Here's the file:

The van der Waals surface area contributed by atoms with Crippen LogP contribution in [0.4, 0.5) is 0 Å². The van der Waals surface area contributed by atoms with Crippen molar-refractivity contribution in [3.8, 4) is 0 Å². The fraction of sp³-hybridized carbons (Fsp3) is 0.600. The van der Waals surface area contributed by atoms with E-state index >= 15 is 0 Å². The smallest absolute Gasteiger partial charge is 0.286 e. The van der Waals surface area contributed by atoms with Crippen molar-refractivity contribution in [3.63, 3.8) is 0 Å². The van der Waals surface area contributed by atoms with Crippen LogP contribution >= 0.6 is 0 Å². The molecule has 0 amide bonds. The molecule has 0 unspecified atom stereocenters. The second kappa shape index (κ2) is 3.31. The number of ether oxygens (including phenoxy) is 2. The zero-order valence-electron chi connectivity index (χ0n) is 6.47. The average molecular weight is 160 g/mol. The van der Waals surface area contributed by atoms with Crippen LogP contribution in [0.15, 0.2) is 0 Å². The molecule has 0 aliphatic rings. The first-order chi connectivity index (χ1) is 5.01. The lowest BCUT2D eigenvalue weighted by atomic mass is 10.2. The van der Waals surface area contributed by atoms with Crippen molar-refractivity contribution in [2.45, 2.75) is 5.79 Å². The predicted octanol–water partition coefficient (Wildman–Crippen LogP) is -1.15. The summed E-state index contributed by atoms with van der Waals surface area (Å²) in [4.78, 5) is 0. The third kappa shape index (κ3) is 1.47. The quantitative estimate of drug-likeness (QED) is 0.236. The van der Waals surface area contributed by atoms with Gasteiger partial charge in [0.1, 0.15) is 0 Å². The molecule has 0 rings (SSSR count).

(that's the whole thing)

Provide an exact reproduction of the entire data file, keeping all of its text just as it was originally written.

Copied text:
The van der Waals surface area contributed by atoms with Crippen LogP contribution in [0.4, 0.5) is 0 Å². The van der Waals surface area contributed by atoms with Crippen molar-refractivity contribution in [3.8, 4) is 0 Å². The fraction of sp³-hybridized carbons (Fsp3) is 0.600. The van der Waals surface area contributed by atoms with E-state index >= 15 is 0 Å². The smallest absolute Gasteiger partial charge is 0.286 e. The van der Waals surface area contributed by atoms with Crippen molar-refractivity contribution in [3.63, 3.8) is 0 Å². The van der Waals surface area contributed by atoms with Crippen LogP contribution >= 0.6 is 0 Å². The molecule has 0 amide bonds. The molecule has 0 unspecified atom stereocenters. The second kappa shape index (κ2) is 3.31. The number of ether oxygens (including phenoxy) is 2. The zero-order valence-electron chi connectivity index (χ0n) is 6.47. The average molecular weight is 160 g/mol. The van der Waals surface area contributed by atoms with Crippen LogP contribution in [0.15, 0.2) is 0 Å². The molecule has 0 aliphatic rings. The first-order chi connectivity index (χ1) is 5.01. The lowest BCUT2D eigenvalue weighted by atomic mass is 10.2. The van der Waals surface area contributed by atoms with Crippen molar-refractivity contribution in [2.45, 2.75) is 5.79 Å². The predicted octanol–water partition coefficient (Wildman–Crippen LogP) is -1.15. The summed E-state index contributed by atoms with van der Waals surface area (Å²) in [4.78, 5) is 0. The third kappa shape index (κ3) is 1.47. The quantitative estimate of drug-likeness (QED) is 0.236. The van der Waals surface area contributed by atoms with Gasteiger partial charge in [0.1, 0.15) is 0 Å². The molecule has 0 rings (SSSR count).